Look at what my electorate could do with just a small part of that $30 billion. The Deputy Speaker and I attended a seminar in Toowoomba last week. Toowoomba has reached the point where we have said we are not going to wait any longer for a second range crossing. We are not going to have 40,000 vehicles a day going through our main street. We are not going to see our roads in Toowoomba destroyed by heavy transport, the houses adjacent to those roads shaking. We are not going to see the risk to human life as mothers take their children to school and weave in amongst heavy transport and wide loads—all of which is great for Australia's economy. We support the development of, particularly, the Deputy Speaker's electorate, where we are seeing such phenomenal investment going on in the coal industry and the coal seam gas industry with a whole range of resource and primary industry projects. We just do not want the trucks in our main street. We want to be able to drive our cars down that street without being urinated on by cows in cattle trucks. I have had cattle. I know how that all works. I want to see them transported to market as much as anyone, but I do not want them in the centre of my city.

So the Deputy Speaker; the member for Toowoomba North, Trevor Watts; the member for Toowoomba South, John McVeigh; Mayor Paul Antonio of Toowoomba Regional Council; a range of civic leaders and I put on this day that is about closing the deal. We want a Toowoomba range crossing built now. We have been waiting and waiting. Had the coalition been elected in 2007, this range crossing already would have been started. Had we been elected in 2010, it would have been started. But what is the response from the Minister for Infrastructure and Transport? The minister for transport just says no. He is not even vaguely interested in seeing the construction of this road—a road that will cost somewhere between $1.7 billion and $2 billion. If it is not in a capital city in a Labor seat, it is not going to be built by this government.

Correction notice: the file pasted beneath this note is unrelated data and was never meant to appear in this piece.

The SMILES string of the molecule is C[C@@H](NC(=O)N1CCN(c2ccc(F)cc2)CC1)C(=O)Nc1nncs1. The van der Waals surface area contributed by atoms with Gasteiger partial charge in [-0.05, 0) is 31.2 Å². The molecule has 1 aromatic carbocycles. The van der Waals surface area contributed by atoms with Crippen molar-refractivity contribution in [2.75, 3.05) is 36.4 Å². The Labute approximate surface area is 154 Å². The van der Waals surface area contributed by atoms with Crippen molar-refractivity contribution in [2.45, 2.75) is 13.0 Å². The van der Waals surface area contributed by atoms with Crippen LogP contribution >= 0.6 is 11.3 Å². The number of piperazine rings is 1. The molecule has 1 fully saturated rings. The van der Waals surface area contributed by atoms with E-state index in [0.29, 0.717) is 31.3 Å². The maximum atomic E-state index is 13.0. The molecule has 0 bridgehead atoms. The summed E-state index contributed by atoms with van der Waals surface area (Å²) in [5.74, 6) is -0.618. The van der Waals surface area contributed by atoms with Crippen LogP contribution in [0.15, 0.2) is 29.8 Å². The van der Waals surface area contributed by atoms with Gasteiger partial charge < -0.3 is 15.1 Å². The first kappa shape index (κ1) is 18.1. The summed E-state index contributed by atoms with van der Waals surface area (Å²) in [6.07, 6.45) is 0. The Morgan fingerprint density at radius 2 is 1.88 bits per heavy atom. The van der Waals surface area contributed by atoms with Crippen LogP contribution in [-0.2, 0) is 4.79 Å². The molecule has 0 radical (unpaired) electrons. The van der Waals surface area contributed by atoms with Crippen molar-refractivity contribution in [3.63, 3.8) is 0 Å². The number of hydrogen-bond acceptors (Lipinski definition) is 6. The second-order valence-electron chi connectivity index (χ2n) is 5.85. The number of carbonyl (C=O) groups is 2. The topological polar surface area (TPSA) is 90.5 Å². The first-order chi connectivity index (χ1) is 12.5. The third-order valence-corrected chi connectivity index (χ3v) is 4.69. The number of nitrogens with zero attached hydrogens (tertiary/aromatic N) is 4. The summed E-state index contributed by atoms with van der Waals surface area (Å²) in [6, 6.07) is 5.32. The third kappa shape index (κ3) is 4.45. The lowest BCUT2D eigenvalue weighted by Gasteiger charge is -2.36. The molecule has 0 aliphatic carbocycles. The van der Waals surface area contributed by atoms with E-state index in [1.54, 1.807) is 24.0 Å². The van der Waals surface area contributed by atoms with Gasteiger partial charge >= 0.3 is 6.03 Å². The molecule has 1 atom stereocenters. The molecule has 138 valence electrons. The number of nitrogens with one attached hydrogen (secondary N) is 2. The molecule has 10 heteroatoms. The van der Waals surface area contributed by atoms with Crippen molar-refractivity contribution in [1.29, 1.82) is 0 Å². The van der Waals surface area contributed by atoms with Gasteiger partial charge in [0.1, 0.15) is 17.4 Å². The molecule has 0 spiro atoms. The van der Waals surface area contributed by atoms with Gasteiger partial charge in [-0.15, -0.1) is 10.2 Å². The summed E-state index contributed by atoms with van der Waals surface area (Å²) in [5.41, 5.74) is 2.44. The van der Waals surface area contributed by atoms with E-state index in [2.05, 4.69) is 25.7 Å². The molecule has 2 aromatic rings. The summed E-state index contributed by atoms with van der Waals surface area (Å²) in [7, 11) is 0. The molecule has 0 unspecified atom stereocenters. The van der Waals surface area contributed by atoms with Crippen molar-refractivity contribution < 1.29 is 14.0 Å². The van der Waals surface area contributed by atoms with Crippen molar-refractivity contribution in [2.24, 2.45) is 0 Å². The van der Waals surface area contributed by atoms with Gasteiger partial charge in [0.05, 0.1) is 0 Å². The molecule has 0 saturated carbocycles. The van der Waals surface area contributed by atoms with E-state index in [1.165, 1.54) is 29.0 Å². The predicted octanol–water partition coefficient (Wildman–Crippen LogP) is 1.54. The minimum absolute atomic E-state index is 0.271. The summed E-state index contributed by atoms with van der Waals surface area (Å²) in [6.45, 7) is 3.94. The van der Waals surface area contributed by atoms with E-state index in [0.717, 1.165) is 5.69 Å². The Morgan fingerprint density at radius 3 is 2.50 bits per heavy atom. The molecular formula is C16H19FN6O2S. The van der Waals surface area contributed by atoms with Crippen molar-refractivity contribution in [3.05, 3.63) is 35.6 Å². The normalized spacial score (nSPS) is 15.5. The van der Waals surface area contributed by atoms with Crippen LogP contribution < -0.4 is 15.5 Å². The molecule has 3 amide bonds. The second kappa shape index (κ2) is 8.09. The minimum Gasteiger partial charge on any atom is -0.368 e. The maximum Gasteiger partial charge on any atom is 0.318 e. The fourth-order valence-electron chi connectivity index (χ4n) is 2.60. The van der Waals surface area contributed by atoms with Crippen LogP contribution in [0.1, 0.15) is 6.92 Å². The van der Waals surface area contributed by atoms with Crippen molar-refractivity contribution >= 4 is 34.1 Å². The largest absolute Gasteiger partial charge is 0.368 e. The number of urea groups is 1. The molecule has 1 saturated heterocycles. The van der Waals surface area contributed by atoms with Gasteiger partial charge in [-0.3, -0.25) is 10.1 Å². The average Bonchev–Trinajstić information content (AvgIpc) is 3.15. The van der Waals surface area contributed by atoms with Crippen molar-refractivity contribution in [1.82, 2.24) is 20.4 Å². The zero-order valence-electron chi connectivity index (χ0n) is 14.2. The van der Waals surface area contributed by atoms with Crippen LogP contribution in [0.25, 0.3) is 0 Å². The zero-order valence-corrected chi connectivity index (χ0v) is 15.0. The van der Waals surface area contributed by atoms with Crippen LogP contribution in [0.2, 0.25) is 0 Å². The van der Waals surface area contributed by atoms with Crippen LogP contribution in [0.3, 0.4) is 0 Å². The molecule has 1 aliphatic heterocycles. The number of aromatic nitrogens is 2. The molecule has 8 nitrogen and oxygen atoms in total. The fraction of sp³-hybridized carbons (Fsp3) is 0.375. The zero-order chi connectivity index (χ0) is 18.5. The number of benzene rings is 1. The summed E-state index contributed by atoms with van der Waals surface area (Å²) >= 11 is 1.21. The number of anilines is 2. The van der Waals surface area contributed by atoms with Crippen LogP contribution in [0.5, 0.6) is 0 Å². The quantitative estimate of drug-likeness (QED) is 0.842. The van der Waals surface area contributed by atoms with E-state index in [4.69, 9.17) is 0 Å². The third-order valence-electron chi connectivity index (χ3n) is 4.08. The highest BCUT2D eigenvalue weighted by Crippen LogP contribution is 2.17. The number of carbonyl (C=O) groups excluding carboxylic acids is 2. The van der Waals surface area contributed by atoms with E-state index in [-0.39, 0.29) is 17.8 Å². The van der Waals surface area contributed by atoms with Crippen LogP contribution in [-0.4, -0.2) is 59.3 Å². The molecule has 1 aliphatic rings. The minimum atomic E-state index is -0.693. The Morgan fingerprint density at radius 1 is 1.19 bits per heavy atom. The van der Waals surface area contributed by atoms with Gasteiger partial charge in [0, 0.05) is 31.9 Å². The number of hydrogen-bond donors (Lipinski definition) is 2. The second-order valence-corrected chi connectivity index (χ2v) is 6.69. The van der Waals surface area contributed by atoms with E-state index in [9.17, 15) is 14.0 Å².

I make no apologies that we will be campaigning against the Labor government on a whole range of issues, including their absolutely atrocious financial mismanagement, with the aim of changing the government to a government which Australians trust, to a government which will do the things that Australians want it to do and a government that will do what it says it will do.